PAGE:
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Artist makes comeback after years in jail, on Skid Row

[August 10, 2021: Taylor Torregano]

Richard Hutchins (CREDIT: Aiden White/Rubenstein Public Relations)

It's a story many have heard before, especially in Los Angeles: A struggling artist falls on hard times and ends up losing his way.

Richard Hutchins has been homeless for nearly a decade. But now, he's getting another chance.

While recently inspecting his new home, Hutchins reflected on just how far he's come. The Tarzana apartment he toured is only 23 miles from downtown Los Angeles, but it's light years away from Hutchins' old life.

Hutchins is an artist who can finally afford a roof over his head after living on the streets of Skid Row for six years and serving multiple stints in jail. Through it all, he's always had his art, having painted his first piece 50 years ago.

"The first picture I draw was in the cotton field," he said. "I come out of the cotton field of Georgia."


Art brought Hutchins a long way, but so did Charlie Rocket. Rocket and his crew are the ones who helped Hutchins get the Tarzana apartment and performed the last inspections before Hutchins moves in.

Artist Richard Hutchins, with Charlie Rocket, at an exhibition of his art at the Sofitel Los Angeles hotel in June. (CREDIT: Robin L Marshall/Getty Images)

Rocket is a former music executive who also was dealt a challenging hand when he was diagnosed with a brain tumor at the height of his career. It made him realize life is too short not to follow your true passion.

"So all of my dreams came true, in more ways than I could ever imagine," Rocket said. "So I said, 'You know what? I'm gonna dedicate my life to making other people's dreams come true 'cause my dreams saved my life.'"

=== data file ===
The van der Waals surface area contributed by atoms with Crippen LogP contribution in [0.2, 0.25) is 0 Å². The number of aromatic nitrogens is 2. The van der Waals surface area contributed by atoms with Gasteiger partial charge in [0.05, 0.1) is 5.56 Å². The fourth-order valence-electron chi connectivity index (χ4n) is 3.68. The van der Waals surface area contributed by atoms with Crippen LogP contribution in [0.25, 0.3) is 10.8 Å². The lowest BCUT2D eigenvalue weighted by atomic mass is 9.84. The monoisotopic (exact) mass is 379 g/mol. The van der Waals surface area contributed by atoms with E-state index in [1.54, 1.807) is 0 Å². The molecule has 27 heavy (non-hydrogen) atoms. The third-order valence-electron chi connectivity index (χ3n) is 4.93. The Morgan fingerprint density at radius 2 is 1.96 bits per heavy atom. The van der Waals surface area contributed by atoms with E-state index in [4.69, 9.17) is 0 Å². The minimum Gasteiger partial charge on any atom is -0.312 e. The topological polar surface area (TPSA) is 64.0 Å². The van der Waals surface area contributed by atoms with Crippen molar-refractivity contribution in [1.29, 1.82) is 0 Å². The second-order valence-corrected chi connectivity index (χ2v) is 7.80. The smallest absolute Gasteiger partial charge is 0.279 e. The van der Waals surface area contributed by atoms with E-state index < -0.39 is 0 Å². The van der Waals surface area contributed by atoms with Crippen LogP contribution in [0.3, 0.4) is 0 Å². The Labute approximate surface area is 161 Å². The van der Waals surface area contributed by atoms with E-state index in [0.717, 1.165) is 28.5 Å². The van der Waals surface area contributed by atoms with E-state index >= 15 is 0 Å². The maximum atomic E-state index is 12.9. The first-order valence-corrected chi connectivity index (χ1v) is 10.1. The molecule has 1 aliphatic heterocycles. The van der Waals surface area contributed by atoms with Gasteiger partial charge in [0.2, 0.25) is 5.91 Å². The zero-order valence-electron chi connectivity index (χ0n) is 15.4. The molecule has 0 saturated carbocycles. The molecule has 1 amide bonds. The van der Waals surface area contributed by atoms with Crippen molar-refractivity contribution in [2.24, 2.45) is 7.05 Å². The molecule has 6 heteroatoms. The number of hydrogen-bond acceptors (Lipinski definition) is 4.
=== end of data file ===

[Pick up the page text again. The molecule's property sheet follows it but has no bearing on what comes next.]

And now, Rocket's dreams are saving Hutchins' life. Their two worlds collided by chance at a Ralphs parking lot a few weeks ago.

Rocket is big on social media. When he took a liking to Hutchins, Rocket documented the experience, so that others could also meet him, and decided to use his connections to help Hutchins get on his feet.


Rocket's 3 million TikTok and 500,000 Instagram followers fell in love with Hutchins' art. Rocket would share some of the paintings Hutchins made using toothpaste, Skittles, coffee and M&M's on envelopes while he was still in jail.

"I thought I might just die before anybody knew that I was a painter and whatever," Hutchins said. "Usually, artists don't get discovered until they're dead. But God had another plan for me."

It was a plan that exceeded Hutchins' wildest dreams. Rocket created a website where he could sell Hutchins' paintings, and they were purchased back-to-back — not just from social media followers, but also celebrities such as Steve Harvey and Oprah.

In just a few short weeks, Hutchins has made nearly $200,000. It's enough to put a deposit on the first apartment he's rented in years until he can find and buy a new home with the help of his new financial advisor, Ben Berk.

Hutchins said it's only the beginning. He's planning to make the absolute most out of this stroke of luck.


"That's why I paint. My paint sells, then that's more money where I can get people off the sidewalk," he said.

Like Rocket was for him, Hutchins is now hoping to be somebody to lean on for someone else.

To see more of Hutchins' art, visit here.

For more good news stories check out our Good News section at The Brighter Side of News.


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Tags: #Good_News, #Kindness, #Compassion, #Homelessness, #Redemption, #The_Brighter_Side_of_News


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